Fri | Aug 18, 2017

Overwhelming GSAT optimism out west

Published:Friday | March 18, 2016 | 3:00 AMAdrian Frater and Okoye Henry
Students from Corinaldi Avenue Primary School, in Montego Bay, discussing the mathematics paper after exiting the examination room.

Western Bureau:

If their reaction to the two papers they sat yesterday is anything to go by, many students from western Jamaica will be going into today's final day of the 2016 Grade Six Achievement Test (GSAT) confident that they will do enough to get the school of their choice.

"Many of the students came out of the examination saying it was not as challenging as they thought it would be and are of the belief that they did extremely well," said Dawn Gordon-Pinnock, the acting principal of the Hampden Primary School in Trelawny. "I believe we prepared them well, so we, too, are confident that they will do well."

On Wednesday, Gordon said that the parents were invited in and the staff did a rap session with them and their children about how they should ensure that the children were properly focused and emotionally ready to face the GSAT exercise.

The students did the mathematics and social studies papers yesterday and are slated to do language arts, communication task, and science today.

Last-minute encouragement

In Montego Bay, the GSAT energy was bubbling when The Gleaner visited the Corinaldi Avenue Primary School, where parents and teachers were out in their numbers, giving last-minute encouragement to their children before the start of the examinations.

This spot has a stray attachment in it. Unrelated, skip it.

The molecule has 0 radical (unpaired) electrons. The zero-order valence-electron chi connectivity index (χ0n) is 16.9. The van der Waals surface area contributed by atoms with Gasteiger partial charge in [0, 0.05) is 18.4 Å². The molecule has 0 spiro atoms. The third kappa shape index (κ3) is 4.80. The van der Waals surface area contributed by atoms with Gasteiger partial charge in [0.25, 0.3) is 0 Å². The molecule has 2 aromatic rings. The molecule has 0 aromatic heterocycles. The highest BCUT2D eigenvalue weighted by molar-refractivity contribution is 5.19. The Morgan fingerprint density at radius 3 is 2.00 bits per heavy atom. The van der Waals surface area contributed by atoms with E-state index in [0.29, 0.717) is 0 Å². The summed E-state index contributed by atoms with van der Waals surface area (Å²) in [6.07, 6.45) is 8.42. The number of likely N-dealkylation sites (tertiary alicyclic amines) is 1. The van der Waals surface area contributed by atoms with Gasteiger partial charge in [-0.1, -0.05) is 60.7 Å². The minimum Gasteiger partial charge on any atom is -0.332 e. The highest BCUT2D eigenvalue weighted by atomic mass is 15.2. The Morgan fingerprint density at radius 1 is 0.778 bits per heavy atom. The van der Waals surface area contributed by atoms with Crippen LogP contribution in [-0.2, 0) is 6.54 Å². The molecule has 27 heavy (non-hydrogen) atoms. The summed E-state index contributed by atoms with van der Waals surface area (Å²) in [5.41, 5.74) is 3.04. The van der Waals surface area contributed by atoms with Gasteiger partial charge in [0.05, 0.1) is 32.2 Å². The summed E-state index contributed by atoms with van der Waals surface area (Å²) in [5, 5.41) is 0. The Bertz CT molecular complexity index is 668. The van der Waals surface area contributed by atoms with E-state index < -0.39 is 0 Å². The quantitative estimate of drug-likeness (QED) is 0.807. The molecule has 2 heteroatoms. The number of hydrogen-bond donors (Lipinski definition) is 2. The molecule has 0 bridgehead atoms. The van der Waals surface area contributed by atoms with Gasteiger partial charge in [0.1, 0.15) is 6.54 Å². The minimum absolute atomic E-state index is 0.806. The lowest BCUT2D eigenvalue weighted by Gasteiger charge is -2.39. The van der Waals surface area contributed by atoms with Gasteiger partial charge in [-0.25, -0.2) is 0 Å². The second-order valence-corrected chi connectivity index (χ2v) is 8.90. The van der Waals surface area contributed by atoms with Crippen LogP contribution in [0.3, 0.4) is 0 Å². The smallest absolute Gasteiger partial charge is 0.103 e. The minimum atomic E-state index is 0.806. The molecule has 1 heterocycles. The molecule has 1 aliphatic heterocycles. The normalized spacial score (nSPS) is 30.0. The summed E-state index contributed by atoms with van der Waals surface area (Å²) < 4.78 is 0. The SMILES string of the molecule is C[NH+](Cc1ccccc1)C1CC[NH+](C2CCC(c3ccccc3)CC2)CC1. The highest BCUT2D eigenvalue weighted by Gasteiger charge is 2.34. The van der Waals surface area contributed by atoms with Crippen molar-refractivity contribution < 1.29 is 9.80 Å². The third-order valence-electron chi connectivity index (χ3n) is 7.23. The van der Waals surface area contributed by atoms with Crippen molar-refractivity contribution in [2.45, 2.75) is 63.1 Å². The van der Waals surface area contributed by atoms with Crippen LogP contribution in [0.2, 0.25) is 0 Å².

Ronaldinho Headley, one of the many grade six students who sat yesterday's papers, was quite calm when The Gleaner spoke to him. According to him, he was more than prepared, having studied and practised hard for the two big days.

"My son was basically calm because he had a plan," said Headley's mother, Natasha Wilson. "He told me that he was not going to discuss the exam with students because that would cause him to get edgy and he needed to stay focused."

When Headley emerged from the examination room after doing the mathematics paper, he looked relieved, happy, and quite confident and stated that the subject proved to be no major challenge.

"The exam was easy, but you have to think about the problems before putting in the answer," said young Headley.

Danielle Anderson, who was also quite confident going into the mathematics examination, was beaming when she exited the examination room.

"It wasn't easy and it wasn't hard. It was just in between, and I did OK," Anderson said.